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Explaining households' investment behavior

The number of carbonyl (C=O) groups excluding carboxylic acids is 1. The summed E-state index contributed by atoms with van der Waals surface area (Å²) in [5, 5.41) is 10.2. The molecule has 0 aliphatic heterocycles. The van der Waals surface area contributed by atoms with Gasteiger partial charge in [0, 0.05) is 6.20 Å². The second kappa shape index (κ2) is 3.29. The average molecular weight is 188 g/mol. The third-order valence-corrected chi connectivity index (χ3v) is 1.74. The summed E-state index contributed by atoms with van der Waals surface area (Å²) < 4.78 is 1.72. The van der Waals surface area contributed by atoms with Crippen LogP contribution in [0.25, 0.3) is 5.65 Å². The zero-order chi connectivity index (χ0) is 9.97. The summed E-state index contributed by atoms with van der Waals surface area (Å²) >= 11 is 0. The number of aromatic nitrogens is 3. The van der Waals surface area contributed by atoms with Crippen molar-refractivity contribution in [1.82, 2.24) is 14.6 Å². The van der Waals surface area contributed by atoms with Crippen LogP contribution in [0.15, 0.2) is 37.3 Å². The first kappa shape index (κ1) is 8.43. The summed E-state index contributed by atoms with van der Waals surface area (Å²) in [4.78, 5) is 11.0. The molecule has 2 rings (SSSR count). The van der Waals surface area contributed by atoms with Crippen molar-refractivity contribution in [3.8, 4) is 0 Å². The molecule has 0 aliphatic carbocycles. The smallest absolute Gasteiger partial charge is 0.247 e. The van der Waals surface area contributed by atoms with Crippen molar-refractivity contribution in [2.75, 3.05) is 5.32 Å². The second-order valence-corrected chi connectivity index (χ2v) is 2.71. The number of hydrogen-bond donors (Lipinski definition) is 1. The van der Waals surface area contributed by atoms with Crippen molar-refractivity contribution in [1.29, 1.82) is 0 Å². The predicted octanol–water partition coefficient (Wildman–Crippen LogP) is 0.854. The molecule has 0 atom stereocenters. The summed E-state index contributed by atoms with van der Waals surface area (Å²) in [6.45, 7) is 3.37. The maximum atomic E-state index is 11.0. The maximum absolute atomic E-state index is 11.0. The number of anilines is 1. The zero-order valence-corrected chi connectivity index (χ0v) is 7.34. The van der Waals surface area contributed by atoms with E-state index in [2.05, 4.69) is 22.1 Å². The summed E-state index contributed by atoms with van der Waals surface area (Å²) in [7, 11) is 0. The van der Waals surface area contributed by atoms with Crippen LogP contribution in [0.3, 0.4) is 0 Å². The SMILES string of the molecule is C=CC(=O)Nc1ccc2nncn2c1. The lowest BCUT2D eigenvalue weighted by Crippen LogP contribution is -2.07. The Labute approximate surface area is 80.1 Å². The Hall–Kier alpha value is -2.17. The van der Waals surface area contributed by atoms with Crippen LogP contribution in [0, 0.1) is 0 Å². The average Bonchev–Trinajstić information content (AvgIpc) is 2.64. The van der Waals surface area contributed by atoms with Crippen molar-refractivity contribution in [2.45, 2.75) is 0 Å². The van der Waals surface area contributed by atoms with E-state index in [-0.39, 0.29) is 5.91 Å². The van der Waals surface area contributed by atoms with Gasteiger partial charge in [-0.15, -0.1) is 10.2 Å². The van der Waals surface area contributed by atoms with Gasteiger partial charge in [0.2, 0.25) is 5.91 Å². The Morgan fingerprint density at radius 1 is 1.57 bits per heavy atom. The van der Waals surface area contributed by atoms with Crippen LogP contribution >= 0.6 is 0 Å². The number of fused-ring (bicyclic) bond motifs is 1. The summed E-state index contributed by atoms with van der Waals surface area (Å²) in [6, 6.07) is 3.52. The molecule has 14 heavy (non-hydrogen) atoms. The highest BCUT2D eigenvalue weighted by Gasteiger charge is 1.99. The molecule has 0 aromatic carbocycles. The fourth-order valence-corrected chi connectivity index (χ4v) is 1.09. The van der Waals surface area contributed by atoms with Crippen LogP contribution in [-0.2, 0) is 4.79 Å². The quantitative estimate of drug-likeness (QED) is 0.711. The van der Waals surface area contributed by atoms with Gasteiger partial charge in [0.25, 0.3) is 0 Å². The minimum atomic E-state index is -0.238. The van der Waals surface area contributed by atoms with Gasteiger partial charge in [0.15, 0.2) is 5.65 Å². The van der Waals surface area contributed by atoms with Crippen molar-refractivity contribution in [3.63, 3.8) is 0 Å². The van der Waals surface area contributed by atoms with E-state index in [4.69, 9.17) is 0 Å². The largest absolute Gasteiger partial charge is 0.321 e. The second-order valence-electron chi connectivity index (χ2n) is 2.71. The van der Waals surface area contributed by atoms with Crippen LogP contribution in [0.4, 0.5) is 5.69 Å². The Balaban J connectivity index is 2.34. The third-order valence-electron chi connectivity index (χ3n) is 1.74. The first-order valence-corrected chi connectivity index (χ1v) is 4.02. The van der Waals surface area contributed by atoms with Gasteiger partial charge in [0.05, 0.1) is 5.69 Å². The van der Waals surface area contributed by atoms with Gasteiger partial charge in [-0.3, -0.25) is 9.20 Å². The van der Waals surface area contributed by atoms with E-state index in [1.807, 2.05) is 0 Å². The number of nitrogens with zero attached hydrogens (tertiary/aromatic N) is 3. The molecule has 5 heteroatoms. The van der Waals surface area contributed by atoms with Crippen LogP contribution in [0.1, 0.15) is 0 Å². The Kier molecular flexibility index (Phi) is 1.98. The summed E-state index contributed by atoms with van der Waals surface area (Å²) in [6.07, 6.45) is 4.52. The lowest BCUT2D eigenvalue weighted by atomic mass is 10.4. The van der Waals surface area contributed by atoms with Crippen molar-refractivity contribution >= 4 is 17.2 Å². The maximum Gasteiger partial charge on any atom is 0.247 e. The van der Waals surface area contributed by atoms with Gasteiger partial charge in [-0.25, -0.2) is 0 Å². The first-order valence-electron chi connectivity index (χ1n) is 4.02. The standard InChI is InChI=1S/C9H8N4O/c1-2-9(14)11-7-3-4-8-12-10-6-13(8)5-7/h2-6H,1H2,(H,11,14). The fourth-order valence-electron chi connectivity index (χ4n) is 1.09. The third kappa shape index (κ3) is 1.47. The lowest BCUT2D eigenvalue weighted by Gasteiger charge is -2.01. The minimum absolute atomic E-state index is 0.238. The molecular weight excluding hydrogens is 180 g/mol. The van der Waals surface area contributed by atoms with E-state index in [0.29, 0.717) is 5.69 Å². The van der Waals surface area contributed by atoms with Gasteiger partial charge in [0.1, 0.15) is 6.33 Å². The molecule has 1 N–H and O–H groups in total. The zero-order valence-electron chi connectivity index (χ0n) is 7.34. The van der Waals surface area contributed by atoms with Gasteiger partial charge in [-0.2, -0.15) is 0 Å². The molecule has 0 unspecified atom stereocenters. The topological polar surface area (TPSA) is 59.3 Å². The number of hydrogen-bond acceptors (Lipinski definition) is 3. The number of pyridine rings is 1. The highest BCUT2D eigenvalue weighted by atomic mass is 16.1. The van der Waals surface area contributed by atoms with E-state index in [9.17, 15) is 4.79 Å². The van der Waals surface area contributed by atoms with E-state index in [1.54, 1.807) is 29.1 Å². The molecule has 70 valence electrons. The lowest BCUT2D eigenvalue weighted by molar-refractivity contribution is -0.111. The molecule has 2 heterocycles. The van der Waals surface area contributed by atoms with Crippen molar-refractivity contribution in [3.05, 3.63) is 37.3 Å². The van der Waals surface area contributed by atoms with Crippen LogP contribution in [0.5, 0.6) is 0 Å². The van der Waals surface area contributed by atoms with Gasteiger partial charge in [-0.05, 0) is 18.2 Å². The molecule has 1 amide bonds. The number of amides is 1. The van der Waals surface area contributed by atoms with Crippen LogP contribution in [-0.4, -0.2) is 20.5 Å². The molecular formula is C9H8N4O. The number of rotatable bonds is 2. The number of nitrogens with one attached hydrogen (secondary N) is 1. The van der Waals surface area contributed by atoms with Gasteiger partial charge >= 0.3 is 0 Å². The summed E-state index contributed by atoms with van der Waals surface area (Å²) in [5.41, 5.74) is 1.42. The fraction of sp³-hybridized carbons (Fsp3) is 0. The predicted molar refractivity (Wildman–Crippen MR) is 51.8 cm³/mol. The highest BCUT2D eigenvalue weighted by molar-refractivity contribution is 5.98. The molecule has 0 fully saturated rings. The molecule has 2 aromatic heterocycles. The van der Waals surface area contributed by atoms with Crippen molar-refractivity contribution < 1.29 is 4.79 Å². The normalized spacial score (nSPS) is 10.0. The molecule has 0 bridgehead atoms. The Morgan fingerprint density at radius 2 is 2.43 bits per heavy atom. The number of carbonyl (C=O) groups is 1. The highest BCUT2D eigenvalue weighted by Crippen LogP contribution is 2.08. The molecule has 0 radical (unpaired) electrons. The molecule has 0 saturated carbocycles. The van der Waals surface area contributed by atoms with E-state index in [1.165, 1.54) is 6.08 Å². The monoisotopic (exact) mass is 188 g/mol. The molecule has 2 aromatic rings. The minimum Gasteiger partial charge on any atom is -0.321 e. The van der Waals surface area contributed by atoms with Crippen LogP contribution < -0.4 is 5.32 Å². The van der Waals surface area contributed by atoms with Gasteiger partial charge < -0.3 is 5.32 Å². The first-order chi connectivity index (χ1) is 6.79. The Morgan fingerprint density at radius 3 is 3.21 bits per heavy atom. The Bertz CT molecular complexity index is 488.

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Building on a framework of heterogeneous uncertainty across the population, this paper provides a unified theoretical explanation for several salient features of household investment behaviour. First, a fraction of households will choose not to participate in the stock market, with poorer households less likely to participate. Second, among the part of the population that does choose to invest, wealthier households invest a larger share of their wealth into risky assets than less wealthy households. The model suggests that as aggregate wealth rises, we should see higher levels of stock market participation. We build on a CARA-normal framework with uncertainty-averse investors and link the level of uncertainty to investor wealth, given the empirical evidence that wealthier investors tend to acquire more costly information. The model is able to reconcile previous conflicting findings: our model shows that the intuition of models with exogenous participation restrictions - limited stock market participation leads to a higher equity premium - can indeed be retained when the participation decision is endogenized.

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